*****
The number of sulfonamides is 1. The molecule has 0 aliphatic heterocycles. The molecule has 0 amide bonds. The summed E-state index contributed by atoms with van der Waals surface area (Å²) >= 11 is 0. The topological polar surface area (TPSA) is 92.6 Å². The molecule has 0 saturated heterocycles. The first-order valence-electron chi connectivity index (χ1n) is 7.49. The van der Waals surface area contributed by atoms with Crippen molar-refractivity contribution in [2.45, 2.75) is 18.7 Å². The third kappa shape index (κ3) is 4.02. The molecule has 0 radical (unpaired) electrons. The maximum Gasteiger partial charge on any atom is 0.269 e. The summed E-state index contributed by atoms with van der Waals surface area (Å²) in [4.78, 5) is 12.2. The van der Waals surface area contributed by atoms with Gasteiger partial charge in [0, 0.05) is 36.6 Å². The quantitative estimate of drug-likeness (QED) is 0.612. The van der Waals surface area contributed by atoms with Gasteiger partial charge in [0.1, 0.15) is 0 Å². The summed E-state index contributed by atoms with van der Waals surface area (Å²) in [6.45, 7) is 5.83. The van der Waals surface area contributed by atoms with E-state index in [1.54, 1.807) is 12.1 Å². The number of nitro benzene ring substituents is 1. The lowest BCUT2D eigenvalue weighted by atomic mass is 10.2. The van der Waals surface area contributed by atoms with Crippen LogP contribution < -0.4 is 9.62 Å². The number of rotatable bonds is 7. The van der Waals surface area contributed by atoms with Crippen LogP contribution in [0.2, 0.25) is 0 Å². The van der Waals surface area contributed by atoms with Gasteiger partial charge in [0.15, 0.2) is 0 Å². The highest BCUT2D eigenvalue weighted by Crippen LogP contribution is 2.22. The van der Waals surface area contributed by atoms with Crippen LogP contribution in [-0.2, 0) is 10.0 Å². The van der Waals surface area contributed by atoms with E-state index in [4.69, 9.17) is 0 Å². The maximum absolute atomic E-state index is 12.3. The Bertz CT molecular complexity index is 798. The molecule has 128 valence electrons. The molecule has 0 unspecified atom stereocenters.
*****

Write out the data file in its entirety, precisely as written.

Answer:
The number of sulfonamides is 1. The molecule has 0 aliphatic heterocycles. The molecule has 0 amide bonds. The summed E-state index contributed by atoms with van der Waals surface area (Å²) >= 11 is 0. The topological polar surface area (TPSA) is 92.6 Å². The molecule has 0 saturated heterocycles. The first-order valence-electron chi connectivity index (χ1n) is 7.49. The van der Waals surface area contributed by atoms with Crippen molar-refractivity contribution in [2.45, 2.75) is 18.7 Å². The third kappa shape index (κ3) is 4.02. The molecule has 0 radical (unpaired) electrons. The maximum Gasteiger partial charge on any atom is 0.269 e. The summed E-state index contributed by atoms with van der Waals surface area (Å²) in [4.78, 5) is 12.2. The van der Waals surface area contributed by atoms with Gasteiger partial charge in [0, 0.05) is 36.6 Å². The quantitative estimate of drug-likeness (QED) is 0.612. The van der Waals surface area contributed by atoms with Gasteiger partial charge in [0.1, 0.15) is 0 Å². The summed E-state index contributed by atoms with van der Waals surface area (Å²) in [6.45, 7) is 5.83. The van der Waals surface area contributed by atoms with E-state index in [1.54, 1.807) is 12.1 Å². The number of nitro benzene ring substituents is 1. The lowest BCUT2D eigenvalue weighted by atomic mass is 10.2. The van der Waals surface area contributed by atoms with Crippen LogP contribution < -0.4 is 9.62 Å². The number of rotatable bonds is 7. The van der Waals surface area contributed by atoms with Crippen LogP contribution in [0.2, 0.25) is 0 Å². The van der Waals surface area contributed by atoms with Gasteiger partial charge in [0.15, 0.2) is 0 Å². The highest BCUT2D eigenvalue weighted by Crippen LogP contribution is 2.22. The van der Waals surface area contributed by atoms with Crippen LogP contribution in [-0.2, 0) is 10.0 Å². The van der Waals surface area contributed by atoms with E-state index in [4.69, 9.17) is 0 Å². The maximum absolute atomic E-state index is 12.3. The Bertz CT molecular complexity index is 798. The molecule has 128 valence electrons. The molecule has 0 unspecified atom stereocenters.